Monday, November 1, 2010
Kids' use of electronic media at night
The kids in the study, average age 14½, were all treated at the JFK Medical Center Sleep Laboratory in Edison, N.J. About 77% had trouble falling asleep; others had daytime sleepiness.
And it's no wonder: Turns out they sent an average 34 text messages or e-mails a night, according to the study, to be presented today at the meeting of the American College of Chest Physicians in Vancouver, British Columbia. Texts were sent anywhere from 10 minutes to four hours after bedtime.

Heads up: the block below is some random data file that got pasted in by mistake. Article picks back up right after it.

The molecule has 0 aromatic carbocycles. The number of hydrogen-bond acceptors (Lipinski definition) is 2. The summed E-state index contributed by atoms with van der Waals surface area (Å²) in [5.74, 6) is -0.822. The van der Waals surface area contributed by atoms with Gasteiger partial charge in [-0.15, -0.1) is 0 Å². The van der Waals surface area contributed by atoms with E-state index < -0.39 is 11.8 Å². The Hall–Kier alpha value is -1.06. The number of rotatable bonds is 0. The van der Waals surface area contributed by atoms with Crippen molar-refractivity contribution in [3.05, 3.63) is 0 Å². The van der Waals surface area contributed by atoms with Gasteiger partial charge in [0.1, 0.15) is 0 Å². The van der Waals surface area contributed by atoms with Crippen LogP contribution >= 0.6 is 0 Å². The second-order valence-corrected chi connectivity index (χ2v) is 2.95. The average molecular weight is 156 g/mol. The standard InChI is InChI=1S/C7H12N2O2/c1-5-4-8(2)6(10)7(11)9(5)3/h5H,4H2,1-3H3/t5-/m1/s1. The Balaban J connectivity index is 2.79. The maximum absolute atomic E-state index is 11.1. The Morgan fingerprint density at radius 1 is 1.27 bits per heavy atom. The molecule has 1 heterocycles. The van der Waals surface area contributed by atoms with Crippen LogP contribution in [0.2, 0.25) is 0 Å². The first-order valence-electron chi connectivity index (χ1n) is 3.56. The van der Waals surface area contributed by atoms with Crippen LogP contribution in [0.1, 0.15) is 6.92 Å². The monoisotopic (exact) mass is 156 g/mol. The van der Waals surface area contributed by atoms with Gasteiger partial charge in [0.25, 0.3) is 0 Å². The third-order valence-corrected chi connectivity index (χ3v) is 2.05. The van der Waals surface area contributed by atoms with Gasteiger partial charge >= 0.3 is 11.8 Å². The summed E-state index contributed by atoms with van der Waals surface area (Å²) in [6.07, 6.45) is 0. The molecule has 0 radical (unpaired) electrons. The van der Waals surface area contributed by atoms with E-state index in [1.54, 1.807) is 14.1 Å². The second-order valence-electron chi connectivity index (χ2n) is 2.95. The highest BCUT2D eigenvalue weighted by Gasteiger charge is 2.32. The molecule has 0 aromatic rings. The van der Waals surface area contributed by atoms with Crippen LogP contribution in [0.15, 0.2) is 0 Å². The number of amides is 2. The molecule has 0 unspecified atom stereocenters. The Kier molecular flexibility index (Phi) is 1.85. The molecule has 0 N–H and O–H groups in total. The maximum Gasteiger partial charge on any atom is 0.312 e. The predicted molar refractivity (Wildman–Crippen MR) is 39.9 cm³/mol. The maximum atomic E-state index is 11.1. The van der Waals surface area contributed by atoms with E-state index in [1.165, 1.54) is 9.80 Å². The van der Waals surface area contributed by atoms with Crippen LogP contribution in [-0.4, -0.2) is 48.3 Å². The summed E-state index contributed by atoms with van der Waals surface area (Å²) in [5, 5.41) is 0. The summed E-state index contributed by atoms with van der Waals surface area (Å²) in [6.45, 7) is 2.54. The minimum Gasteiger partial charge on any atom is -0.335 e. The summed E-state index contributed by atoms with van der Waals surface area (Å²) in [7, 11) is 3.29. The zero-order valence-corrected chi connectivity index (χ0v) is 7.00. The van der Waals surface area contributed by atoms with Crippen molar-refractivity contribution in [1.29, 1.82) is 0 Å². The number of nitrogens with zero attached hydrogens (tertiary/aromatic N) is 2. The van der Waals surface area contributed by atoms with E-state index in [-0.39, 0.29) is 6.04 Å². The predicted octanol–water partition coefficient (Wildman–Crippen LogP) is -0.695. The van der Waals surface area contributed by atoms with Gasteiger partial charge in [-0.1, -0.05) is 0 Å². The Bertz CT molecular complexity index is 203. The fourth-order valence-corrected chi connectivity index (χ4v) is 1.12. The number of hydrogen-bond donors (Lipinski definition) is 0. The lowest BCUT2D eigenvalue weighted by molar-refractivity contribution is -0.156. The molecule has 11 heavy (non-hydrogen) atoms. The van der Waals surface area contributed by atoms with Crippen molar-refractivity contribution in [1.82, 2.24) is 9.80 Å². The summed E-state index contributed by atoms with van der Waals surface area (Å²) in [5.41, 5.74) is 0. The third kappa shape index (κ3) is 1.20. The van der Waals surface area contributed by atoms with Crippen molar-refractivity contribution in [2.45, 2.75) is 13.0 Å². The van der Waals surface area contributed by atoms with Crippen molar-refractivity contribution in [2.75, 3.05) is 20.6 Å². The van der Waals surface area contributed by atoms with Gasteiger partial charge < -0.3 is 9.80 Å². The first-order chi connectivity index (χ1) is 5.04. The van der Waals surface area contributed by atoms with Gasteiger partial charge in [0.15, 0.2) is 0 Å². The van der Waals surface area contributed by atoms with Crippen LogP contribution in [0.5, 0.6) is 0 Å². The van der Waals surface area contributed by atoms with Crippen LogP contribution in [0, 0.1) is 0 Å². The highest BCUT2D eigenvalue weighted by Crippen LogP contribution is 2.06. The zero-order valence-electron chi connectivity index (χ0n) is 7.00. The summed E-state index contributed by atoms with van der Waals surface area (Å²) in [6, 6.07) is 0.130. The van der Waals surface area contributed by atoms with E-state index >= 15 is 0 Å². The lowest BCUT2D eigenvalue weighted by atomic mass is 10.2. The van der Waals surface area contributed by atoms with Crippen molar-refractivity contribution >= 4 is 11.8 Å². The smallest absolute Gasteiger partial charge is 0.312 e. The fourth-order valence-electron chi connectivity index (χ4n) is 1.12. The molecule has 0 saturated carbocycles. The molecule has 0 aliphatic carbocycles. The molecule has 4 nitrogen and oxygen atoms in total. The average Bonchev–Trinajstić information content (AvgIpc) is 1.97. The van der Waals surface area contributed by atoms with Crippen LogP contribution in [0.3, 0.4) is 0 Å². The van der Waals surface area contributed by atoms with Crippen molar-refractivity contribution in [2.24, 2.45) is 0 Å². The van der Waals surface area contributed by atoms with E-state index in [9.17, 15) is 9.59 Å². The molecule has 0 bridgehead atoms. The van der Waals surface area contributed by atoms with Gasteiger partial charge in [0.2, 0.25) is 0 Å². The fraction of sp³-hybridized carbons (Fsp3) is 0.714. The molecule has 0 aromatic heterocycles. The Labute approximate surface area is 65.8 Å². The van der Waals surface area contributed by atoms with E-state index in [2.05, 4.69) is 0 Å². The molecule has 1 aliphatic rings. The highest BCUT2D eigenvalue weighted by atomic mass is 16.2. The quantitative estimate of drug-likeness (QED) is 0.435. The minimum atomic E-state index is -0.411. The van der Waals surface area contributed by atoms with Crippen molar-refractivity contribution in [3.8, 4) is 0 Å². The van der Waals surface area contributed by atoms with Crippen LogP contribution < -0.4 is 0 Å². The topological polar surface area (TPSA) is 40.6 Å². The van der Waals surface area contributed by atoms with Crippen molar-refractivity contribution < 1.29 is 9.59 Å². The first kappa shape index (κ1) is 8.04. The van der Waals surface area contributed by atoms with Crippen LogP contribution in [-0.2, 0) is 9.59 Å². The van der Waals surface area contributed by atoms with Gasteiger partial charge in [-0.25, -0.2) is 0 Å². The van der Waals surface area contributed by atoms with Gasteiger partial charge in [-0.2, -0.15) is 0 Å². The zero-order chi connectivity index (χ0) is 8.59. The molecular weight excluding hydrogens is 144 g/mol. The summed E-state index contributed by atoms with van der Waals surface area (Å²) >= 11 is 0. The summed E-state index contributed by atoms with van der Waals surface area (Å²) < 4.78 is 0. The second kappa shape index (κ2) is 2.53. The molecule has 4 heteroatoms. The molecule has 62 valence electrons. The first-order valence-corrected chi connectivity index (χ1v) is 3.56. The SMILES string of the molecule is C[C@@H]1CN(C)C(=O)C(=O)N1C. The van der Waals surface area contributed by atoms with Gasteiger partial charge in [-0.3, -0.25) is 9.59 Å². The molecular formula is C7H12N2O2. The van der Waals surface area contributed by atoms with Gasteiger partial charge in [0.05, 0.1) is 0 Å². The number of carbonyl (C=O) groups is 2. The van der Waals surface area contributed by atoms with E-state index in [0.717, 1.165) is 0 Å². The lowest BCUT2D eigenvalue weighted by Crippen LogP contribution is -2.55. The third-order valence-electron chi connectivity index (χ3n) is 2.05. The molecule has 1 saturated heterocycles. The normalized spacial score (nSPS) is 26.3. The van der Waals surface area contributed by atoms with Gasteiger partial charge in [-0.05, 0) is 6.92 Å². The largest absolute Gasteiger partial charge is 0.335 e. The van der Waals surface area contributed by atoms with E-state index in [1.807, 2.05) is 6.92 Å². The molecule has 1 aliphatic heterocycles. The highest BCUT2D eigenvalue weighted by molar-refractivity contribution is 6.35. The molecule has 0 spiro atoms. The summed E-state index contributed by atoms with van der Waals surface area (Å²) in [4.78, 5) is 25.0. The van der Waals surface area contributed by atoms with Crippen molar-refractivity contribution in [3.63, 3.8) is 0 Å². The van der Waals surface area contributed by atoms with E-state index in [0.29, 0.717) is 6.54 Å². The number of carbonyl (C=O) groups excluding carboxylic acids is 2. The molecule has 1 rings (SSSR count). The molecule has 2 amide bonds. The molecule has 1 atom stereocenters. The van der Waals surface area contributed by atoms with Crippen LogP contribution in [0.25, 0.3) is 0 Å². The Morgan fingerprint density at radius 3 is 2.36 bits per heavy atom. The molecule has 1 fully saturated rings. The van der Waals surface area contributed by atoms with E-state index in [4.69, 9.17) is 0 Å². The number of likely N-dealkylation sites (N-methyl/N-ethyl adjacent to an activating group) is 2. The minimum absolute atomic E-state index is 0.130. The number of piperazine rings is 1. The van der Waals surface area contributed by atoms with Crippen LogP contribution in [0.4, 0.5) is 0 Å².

"Across the board, all of the children admitted to using electronic media — texting, computers, video gaming — after lights out," says co-author Peter Polos, a physician at the JFK clinic.
Kids texted an average of four people a night. Electronic media woke them up once a night, when they were texted or called by a friend.
Young people who used the most bedtime media — from cellphones to video games — were more likely to have attention-deficit hyperactivity disorder, anxiety, depression and learning problems during the day.
Polos notes that the study has limitations: It can't prove that late-night media use caused problems such as attention-deficit hyperactivity disorders. He adds that results may not represent all kids; everyone in the study came to the clinic with a problem.